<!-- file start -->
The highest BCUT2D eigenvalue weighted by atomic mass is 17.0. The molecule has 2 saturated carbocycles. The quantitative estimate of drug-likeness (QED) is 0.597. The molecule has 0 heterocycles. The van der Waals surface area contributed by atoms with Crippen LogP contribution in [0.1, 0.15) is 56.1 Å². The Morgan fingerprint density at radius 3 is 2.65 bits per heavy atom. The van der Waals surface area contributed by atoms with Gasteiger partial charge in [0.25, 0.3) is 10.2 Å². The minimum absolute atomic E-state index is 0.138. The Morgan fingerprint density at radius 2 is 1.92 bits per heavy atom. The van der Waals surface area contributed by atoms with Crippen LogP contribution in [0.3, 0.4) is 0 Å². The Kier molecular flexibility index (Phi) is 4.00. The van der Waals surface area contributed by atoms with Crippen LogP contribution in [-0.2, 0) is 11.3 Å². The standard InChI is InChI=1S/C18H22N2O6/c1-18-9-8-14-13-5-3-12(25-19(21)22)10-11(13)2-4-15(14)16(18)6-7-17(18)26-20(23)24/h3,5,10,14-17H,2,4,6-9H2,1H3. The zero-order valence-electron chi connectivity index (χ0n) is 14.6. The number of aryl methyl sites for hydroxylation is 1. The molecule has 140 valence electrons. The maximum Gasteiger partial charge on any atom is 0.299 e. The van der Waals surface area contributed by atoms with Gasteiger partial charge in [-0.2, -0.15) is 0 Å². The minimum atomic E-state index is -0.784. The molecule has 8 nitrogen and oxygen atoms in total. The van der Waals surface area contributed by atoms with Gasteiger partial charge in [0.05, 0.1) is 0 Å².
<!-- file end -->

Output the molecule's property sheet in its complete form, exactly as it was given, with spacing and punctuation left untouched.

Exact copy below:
The highest BCUT2D eigenvalue weighted by atomic mass is 17.0. The molecule has 2 saturated carbocycles. The quantitative estimate of drug-likeness (QED) is 0.597. The molecule has 0 heterocycles. The van der Waals surface area contributed by atoms with Crippen LogP contribution in [0.1, 0.15) is 56.1 Å². The Morgan fingerprint density at radius 3 is 2.65 bits per heavy atom. The van der Waals surface area contributed by atoms with Gasteiger partial charge in [0.25, 0.3) is 10.2 Å². The minimum absolute atomic E-state index is 0.138. The Morgan fingerprint density at radius 2 is 1.92 bits per heavy atom. The van der Waals surface area contributed by atoms with Crippen LogP contribution in [0.3, 0.4) is 0 Å². The Kier molecular flexibility index (Phi) is 4.00. The van der Waals surface area contributed by atoms with Crippen LogP contribution in [-0.2, 0) is 11.3 Å². The standard InChI is InChI=1S/C18H22N2O6/c1-18-9-8-14-13-5-3-12(25-19(21)22)10-11(13)2-4-15(14)16(18)6-7-17(18)26-20(23)24/h3,5,10,14-17H,2,4,6-9H2,1H3. The zero-order valence-electron chi connectivity index (χ0n) is 14.6. The number of aryl methyl sites for hydroxylation is 1. The molecule has 140 valence electrons. The maximum Gasteiger partial charge on any atom is 0.299 e. The van der Waals surface area contributed by atoms with Gasteiger partial charge in [-0.2, -0.15) is 0 Å². The minimum atomic E-state index is -0.784. The molecule has 8 nitrogen and oxygen atoms in total. The van der Waals surface area contributed by atoms with Gasteiger partial charge in [0.05, 0.1) is 0 Å².